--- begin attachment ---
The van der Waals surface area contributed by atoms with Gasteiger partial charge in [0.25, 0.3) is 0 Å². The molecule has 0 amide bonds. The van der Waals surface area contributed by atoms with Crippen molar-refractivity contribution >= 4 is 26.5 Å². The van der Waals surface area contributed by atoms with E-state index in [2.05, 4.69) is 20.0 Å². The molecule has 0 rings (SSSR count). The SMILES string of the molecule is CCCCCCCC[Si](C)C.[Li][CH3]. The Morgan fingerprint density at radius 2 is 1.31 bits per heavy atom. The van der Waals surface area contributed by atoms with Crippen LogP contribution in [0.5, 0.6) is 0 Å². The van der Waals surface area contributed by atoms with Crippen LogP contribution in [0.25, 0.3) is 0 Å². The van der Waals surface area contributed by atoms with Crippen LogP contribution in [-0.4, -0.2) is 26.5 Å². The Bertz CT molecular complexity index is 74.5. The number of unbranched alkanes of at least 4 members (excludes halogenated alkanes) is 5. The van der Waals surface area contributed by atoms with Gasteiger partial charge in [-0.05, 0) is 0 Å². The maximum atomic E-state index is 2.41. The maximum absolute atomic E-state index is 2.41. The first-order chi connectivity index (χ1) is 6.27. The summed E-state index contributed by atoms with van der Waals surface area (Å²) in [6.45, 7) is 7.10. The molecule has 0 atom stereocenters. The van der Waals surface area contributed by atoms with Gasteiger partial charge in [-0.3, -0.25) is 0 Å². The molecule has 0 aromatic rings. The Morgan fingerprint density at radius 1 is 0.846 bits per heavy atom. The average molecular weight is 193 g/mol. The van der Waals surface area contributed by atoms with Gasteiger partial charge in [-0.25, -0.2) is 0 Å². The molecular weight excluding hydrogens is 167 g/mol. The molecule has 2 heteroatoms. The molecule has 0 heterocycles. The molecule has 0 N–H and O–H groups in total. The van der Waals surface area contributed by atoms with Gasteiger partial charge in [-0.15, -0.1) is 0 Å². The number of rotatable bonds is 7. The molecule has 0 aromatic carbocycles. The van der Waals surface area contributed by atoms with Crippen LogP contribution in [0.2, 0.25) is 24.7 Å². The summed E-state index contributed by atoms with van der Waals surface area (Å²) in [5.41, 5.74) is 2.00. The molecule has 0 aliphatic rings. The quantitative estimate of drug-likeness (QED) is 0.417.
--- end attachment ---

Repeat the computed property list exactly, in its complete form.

The van der Waals surface area contributed by atoms with Gasteiger partial charge in [0.25, 0.3) is 0 Å². The molecule has 0 amide bonds. The van der Waals surface area contributed by atoms with Crippen molar-refractivity contribution >= 4 is 26.5 Å². The van der Waals surface area contributed by atoms with E-state index in [2.05, 4.69) is 20.0 Å². The molecule has 0 rings (SSSR count). The SMILES string of the molecule is CCCCCCCC[Si](C)C.[Li][CH3]. The Morgan fingerprint density at radius 2 is 1.31 bits per heavy atom. The van der Waals surface area contributed by atoms with Crippen LogP contribution in [0.5, 0.6) is 0 Å². The van der Waals surface area contributed by atoms with Crippen LogP contribution in [0.25, 0.3) is 0 Å². The van der Waals surface area contributed by atoms with Crippen LogP contribution in [-0.4, -0.2) is 26.5 Å². The Bertz CT molecular complexity index is 74.5. The number of unbranched alkanes of at least 4 members (excludes halogenated alkanes) is 5. The van der Waals surface area contributed by atoms with Gasteiger partial charge in [-0.05, 0) is 0 Å². The maximum atomic E-state index is 2.41. The maximum absolute atomic E-state index is 2.41. The first-order chi connectivity index (χ1) is 6.27. The summed E-state index contributed by atoms with van der Waals surface area (Å²) in [6.45, 7) is 7.10. The molecule has 0 atom stereocenters. The van der Waals surface area contributed by atoms with Gasteiger partial charge in [-0.3, -0.25) is 0 Å². The molecule has 0 aromatic rings. The Morgan fingerprint density at radius 1 is 0.846 bits per heavy atom. The average molecular weight is 193 g/mol. The van der Waals surface area contributed by atoms with Gasteiger partial charge in [-0.25, -0.2) is 0 Å². The molecular weight excluding hydrogens is 167 g/mol. The molecule has 2 heteroatoms. The molecule has 0 heterocycles. The molecule has 0 N–H and O–H groups in total. The van der Waals surface area contributed by atoms with Gasteiger partial charge in [-0.15, -0.1) is 0 Å². The number of rotatable bonds is 7. The molecule has 0 aromatic carbocycles. The van der Waals surface area contributed by atoms with Crippen LogP contribution in [0.2, 0.25) is 24.7 Å². The summed E-state index contributed by atoms with van der Waals surface area (Å²) in [5.41, 5.74) is 2.00. The molecule has 0 aliphatic rings. The quantitative estimate of drug-likeness (QED) is 0.417.